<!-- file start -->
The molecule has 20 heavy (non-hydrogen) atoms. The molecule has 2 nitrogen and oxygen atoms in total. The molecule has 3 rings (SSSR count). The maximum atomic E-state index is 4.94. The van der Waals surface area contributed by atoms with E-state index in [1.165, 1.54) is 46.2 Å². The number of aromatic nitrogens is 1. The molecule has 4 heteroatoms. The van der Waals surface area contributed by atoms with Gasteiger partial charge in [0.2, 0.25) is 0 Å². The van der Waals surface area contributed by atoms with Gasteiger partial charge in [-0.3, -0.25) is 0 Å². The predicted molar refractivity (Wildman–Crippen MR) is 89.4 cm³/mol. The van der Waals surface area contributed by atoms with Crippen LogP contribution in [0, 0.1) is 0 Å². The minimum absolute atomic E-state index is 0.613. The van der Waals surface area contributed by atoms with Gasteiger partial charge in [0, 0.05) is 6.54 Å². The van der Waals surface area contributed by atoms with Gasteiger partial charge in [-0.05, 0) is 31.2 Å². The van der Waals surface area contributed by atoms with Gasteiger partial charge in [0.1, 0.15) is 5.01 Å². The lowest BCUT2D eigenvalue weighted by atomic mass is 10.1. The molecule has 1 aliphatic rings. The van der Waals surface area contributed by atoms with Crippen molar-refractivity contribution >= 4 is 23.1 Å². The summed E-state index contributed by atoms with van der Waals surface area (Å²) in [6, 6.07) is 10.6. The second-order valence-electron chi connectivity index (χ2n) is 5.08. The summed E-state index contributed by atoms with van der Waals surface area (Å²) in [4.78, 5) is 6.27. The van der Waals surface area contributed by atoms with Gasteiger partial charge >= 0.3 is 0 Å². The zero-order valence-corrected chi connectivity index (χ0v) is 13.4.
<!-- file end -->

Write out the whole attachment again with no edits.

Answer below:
The molecule has 20 heavy (non-hydrogen) atoms. The molecule has 2 nitrogen and oxygen atoms in total. The molecule has 3 rings (SSSR count). The maximum atomic E-state index is 4.94. The van der Waals surface area contributed by atoms with E-state index in [1.165, 1.54) is 46.2 Å². The number of aromatic nitrogens is 1. The molecule has 4 heteroatoms. The van der Waals surface area contributed by atoms with Gasteiger partial charge in [0.2, 0.25) is 0 Å². The van der Waals surface area contributed by atoms with Gasteiger partial charge in [-0.3, -0.25) is 0 Å². The predicted molar refractivity (Wildman–Crippen MR) is 89.4 cm³/mol. The van der Waals surface area contributed by atoms with Crippen LogP contribution in [0, 0.1) is 0 Å². The minimum absolute atomic E-state index is 0.613. The van der Waals surface area contributed by atoms with Gasteiger partial charge in [0, 0.05) is 6.54 Å². The van der Waals surface area contributed by atoms with Gasteiger partial charge in [-0.05, 0) is 31.2 Å². The van der Waals surface area contributed by atoms with Gasteiger partial charge in [0.1, 0.15) is 5.01 Å². The lowest BCUT2D eigenvalue weighted by atomic mass is 10.1. The molecule has 1 aliphatic rings. The van der Waals surface area contributed by atoms with Crippen molar-refractivity contribution >= 4 is 23.1 Å². The summed E-state index contributed by atoms with van der Waals surface area (Å²) in [6, 6.07) is 10.6. The second-order valence-electron chi connectivity index (χ2n) is 5.08. The summed E-state index contributed by atoms with van der Waals surface area (Å²) in [4.78, 5) is 6.27. The van der Waals surface area contributed by atoms with Gasteiger partial charge >= 0.3 is 0 Å². The zero-order valence-corrected chi connectivity index (χ0v) is 13.4.